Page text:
A Science Odyssey
People and Discoveries

Frieda Fromm-Reichmann
1889 - 1957

Frieda Reichmann grew up in East Prussia in a family where education was prized and where she gained a broad background in music and culture. She wanted to pursue medicine, however, and earned her MD in 1914, just in time to be deluged with the casualties of World War I. She worked with a specialist taking care of brain-injured patients and came to appreciate their "catastrophic reactions" to the battlefield -- an understanding she would later use with psychiatric patients.

Her war work directed her interests into the field of psychiatry, and in the years that followed, she worked at a sanitarium near Dresden that practiced relaxation therapy. While there she discovered the work of Sigmund Freud, which gave new direction to her thinking. It seemed to offer answers to many of the puzzles that nagged her throughout her work thus far. She then trained to be a psychoanalyst, and set up private practice in Heidelberg. With her husband, psychologist and writer Erich Fromm, she established the Psychoanalytic Training Institute of Southwestern Germany.

In 1933 Fromm-Reichmann fled from the new Nazi government first to France, then Palestine (now Israel), before emigrating to the United States in 1935. She took a temporary position at a private sanitarium in Maryland that summer. The two-month appointment at Chestnut Lodge would last 22 years!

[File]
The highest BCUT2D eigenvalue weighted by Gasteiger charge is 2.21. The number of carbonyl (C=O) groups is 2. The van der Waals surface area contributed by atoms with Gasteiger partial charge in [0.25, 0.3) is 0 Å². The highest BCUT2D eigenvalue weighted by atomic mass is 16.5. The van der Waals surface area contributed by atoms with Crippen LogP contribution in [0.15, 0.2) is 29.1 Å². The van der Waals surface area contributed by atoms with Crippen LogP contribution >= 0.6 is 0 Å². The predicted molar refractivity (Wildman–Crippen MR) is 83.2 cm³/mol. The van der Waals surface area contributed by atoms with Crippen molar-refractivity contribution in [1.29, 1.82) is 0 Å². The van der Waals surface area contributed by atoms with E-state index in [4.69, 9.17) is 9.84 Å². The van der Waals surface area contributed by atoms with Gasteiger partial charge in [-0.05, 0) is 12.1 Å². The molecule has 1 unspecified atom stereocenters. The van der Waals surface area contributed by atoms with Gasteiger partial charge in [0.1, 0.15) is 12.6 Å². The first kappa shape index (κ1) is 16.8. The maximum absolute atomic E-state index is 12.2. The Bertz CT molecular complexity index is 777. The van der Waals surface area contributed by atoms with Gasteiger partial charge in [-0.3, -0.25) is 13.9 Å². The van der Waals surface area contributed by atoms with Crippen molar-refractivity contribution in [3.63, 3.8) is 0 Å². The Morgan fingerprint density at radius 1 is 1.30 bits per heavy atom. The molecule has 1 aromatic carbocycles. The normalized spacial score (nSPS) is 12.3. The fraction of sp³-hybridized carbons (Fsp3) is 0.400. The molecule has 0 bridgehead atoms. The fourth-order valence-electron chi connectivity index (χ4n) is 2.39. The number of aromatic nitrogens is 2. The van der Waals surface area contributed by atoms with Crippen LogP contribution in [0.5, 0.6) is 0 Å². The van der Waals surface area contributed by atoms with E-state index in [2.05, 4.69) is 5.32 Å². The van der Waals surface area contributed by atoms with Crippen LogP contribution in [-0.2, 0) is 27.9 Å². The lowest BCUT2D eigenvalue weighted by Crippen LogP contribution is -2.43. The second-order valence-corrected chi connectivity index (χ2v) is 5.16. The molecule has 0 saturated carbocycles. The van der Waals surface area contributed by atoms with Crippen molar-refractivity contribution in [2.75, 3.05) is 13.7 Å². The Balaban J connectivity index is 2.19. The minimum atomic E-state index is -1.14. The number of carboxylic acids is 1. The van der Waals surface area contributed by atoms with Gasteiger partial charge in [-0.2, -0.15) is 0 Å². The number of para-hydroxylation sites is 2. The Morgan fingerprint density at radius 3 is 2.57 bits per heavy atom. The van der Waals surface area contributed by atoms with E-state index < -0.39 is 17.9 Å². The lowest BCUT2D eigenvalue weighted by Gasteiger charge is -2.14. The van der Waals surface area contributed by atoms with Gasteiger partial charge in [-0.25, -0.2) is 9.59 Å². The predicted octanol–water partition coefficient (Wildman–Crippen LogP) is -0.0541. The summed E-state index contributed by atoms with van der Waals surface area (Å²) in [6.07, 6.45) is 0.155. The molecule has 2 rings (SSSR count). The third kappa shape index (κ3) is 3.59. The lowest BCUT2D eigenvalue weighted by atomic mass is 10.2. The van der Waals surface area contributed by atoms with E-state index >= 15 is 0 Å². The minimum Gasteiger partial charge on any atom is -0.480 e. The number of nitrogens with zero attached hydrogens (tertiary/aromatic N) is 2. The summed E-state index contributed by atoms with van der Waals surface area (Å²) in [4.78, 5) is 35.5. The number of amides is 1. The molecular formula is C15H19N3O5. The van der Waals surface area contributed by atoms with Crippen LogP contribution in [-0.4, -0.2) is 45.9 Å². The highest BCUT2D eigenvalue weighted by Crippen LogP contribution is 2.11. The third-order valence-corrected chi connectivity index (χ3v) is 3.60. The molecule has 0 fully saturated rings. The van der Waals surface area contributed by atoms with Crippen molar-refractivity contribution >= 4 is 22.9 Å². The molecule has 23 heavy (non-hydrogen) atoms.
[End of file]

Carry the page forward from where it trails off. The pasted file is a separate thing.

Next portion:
There she was given great flexibility in treating psychotic patients. She used an intensive analysis that was empathetic, sensitive, and honest. Through the years she adjusted her Freudian views away from sexuality as a prime-mover to emphasize early life experiences patients had had that interrupted their ability to understand themselves and the world. She explained her theory and technique in Principles of Intensive Psychotherapy (1950). One of Fromm-Reichmann's patients who had been severely ill responded so dramatically and positively to treatment that she wrote a popular book about the experience: I Never Promised You a Rose Garden (1964). Fromm-Reichmann received many professional awards and honors. She died at home at Chestnut Lodge at age 67.

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